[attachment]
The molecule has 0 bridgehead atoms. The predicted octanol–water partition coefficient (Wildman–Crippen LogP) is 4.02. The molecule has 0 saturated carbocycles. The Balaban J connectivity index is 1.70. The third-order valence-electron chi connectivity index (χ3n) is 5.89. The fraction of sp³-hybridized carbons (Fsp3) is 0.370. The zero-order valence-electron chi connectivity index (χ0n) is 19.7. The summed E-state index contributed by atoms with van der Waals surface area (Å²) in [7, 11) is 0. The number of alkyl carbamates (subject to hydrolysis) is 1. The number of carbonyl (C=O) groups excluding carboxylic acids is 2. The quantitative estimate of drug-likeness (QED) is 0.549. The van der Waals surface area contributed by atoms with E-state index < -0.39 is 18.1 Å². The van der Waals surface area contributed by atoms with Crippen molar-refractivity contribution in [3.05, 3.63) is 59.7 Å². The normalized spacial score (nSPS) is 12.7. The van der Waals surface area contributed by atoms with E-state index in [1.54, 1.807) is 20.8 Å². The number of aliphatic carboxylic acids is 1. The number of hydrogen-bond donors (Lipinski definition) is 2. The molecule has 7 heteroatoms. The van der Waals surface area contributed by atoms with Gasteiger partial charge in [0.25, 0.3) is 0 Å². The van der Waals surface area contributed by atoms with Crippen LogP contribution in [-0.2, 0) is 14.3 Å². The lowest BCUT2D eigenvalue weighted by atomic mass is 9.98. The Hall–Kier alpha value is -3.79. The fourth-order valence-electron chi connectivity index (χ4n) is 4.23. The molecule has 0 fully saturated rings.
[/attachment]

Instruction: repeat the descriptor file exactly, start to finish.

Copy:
The molecule has 0 bridgehead atoms. The predicted octanol–water partition coefficient (Wildman–Crippen LogP) is 4.02. The molecule has 0 saturated carbocycles. The Balaban J connectivity index is 1.70. The third-order valence-electron chi connectivity index (χ3n) is 5.89. The fraction of sp³-hybridized carbons (Fsp3) is 0.370. The zero-order valence-electron chi connectivity index (χ0n) is 19.7. The summed E-state index contributed by atoms with van der Waals surface area (Å²) in [7, 11) is 0. The number of alkyl carbamates (subject to hydrolysis) is 1. The number of carbonyl (C=O) groups excluding carboxylic acids is 2. The quantitative estimate of drug-likeness (QED) is 0.549. The van der Waals surface area contributed by atoms with E-state index < -0.39 is 18.1 Å². The van der Waals surface area contributed by atoms with Crippen molar-refractivity contribution in [3.05, 3.63) is 59.7 Å². The normalized spacial score (nSPS) is 12.7. The van der Waals surface area contributed by atoms with E-state index in [1.54, 1.807) is 20.8 Å². The number of aliphatic carboxylic acids is 1. The number of hydrogen-bond donors (Lipinski definition) is 2. The molecule has 7 heteroatoms. The van der Waals surface area contributed by atoms with Gasteiger partial charge in [0.25, 0.3) is 0 Å². The van der Waals surface area contributed by atoms with Crippen LogP contribution in [-0.2, 0) is 14.3 Å². The lowest BCUT2D eigenvalue weighted by atomic mass is 9.98. The Hall–Kier alpha value is -3.79. The fourth-order valence-electron chi connectivity index (χ4n) is 4.23. The molecule has 0 fully saturated rings.